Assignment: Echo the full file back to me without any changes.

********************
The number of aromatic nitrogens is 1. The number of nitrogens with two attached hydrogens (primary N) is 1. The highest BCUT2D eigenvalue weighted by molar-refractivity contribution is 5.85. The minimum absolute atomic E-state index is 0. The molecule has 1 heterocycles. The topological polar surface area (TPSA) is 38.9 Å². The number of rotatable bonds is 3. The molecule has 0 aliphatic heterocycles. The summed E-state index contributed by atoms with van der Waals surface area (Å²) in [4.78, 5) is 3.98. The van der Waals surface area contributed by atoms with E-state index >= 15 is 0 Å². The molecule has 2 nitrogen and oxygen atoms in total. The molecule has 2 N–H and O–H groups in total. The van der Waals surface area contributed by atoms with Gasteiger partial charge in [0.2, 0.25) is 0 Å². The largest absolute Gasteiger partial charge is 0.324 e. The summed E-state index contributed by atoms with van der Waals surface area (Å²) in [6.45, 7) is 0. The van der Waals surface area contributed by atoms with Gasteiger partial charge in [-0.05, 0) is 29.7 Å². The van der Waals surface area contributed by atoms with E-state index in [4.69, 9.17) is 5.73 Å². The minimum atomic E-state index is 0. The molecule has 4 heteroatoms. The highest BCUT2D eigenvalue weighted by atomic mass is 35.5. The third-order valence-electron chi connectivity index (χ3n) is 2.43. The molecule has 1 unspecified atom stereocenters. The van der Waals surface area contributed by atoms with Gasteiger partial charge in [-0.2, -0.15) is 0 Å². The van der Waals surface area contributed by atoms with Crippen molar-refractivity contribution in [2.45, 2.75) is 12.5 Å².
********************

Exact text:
The number of aromatic nitrogens is 1. The number of nitrogens with two attached hydrogens (primary N) is 1. The highest BCUT2D eigenvalue weighted by molar-refractivity contribution is 5.85. The minimum absolute atomic E-state index is 0. The molecule has 1 heterocycles. The topological polar surface area (TPSA) is 38.9 Å². The number of rotatable bonds is 3. The molecule has 0 aliphatic heterocycles. The summed E-state index contributed by atoms with van der Waals surface area (Å²) in [4.78, 5) is 3.98. The van der Waals surface area contributed by atoms with E-state index >= 15 is 0 Å². The molecule has 2 nitrogen and oxygen atoms in total. The molecule has 2 N–H and O–H groups in total. The van der Waals surface area contributed by atoms with Gasteiger partial charge in [0.2, 0.25) is 0 Å². The largest absolute Gasteiger partial charge is 0.324 e. The summed E-state index contributed by atoms with van der Waals surface area (Å²) in [6.45, 7) is 0. The van der Waals surface area contributed by atoms with Gasteiger partial charge in [-0.05, 0) is 29.7 Å². The van der Waals surface area contributed by atoms with E-state index in [4.69, 9.17) is 5.73 Å². The minimum atomic E-state index is 0. The molecule has 4 heteroatoms. The highest BCUT2D eigenvalue weighted by atomic mass is 35.5. The third-order valence-electron chi connectivity index (χ3n) is 2.43. The molecule has 1 unspecified atom stereocenters. The van der Waals surface area contributed by atoms with Gasteiger partial charge in [-0.2, -0.15) is 0 Å². The van der Waals surface area contributed by atoms with Crippen molar-refractivity contribution in [2.45, 2.75) is 12.5 Å².